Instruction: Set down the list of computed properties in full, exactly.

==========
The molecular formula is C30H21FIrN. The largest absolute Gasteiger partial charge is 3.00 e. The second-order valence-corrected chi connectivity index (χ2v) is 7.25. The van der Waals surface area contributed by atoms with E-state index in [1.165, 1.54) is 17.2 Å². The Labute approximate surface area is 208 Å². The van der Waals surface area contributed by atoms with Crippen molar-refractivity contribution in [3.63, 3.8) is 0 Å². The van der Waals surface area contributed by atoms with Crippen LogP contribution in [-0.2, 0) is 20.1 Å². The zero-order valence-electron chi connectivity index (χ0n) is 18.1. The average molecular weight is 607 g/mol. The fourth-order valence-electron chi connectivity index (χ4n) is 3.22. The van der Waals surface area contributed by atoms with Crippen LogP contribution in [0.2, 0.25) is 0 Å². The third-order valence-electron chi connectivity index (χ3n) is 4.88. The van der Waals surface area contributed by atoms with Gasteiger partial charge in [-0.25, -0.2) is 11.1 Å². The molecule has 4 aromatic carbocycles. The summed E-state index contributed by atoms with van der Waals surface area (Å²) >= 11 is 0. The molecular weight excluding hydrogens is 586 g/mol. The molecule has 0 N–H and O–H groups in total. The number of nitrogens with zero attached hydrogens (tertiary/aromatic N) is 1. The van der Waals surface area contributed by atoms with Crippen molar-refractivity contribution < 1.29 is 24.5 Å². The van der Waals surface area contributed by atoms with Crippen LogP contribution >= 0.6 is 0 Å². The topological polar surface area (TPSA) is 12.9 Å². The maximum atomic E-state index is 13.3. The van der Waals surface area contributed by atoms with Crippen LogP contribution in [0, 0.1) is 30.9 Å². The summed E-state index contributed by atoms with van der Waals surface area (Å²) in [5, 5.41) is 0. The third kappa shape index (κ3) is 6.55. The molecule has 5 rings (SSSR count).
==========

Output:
The molecular formula is C30H21FIrN. The largest absolute Gasteiger partial charge is 3.00 e. The second-order valence-corrected chi connectivity index (χ2v) is 7.25. The van der Waals surface area contributed by atoms with E-state index in [1.165, 1.54) is 17.2 Å². The Labute approximate surface area is 208 Å². The van der Waals surface area contributed by atoms with Crippen molar-refractivity contribution in [3.63, 3.8) is 0 Å². The van der Waals surface area contributed by atoms with Crippen LogP contribution in [-0.2, 0) is 20.1 Å². The zero-order valence-electron chi connectivity index (χ0n) is 18.1. The average molecular weight is 607 g/mol. The fourth-order valence-electron chi connectivity index (χ4n) is 3.22. The van der Waals surface area contributed by atoms with Crippen LogP contribution in [0.2, 0.25) is 0 Å². The third-order valence-electron chi connectivity index (χ3n) is 4.88. The van der Waals surface area contributed by atoms with Gasteiger partial charge in [-0.25, -0.2) is 11.1 Å². The molecule has 4 aromatic carbocycles. The summed E-state index contributed by atoms with van der Waals surface area (Å²) >= 11 is 0. The molecular weight excluding hydrogens is 586 g/mol. The molecule has 0 N–H and O–H groups in total. The number of nitrogens with zero attached hydrogens (tertiary/aromatic N) is 1. The van der Waals surface area contributed by atoms with Crippen molar-refractivity contribution < 1.29 is 24.5 Å². The van der Waals surface area contributed by atoms with Crippen LogP contribution >= 0.6 is 0 Å². The topological polar surface area (TPSA) is 12.9 Å². The maximum atomic E-state index is 13.3. The van der Waals surface area contributed by atoms with Crippen LogP contribution in [0, 0.1) is 30.9 Å². The summed E-state index contributed by atoms with van der Waals surface area (Å²) in [5, 5.41) is 0. The third kappa shape index (κ3) is 6.55. The molecule has 5 rings (SSSR count).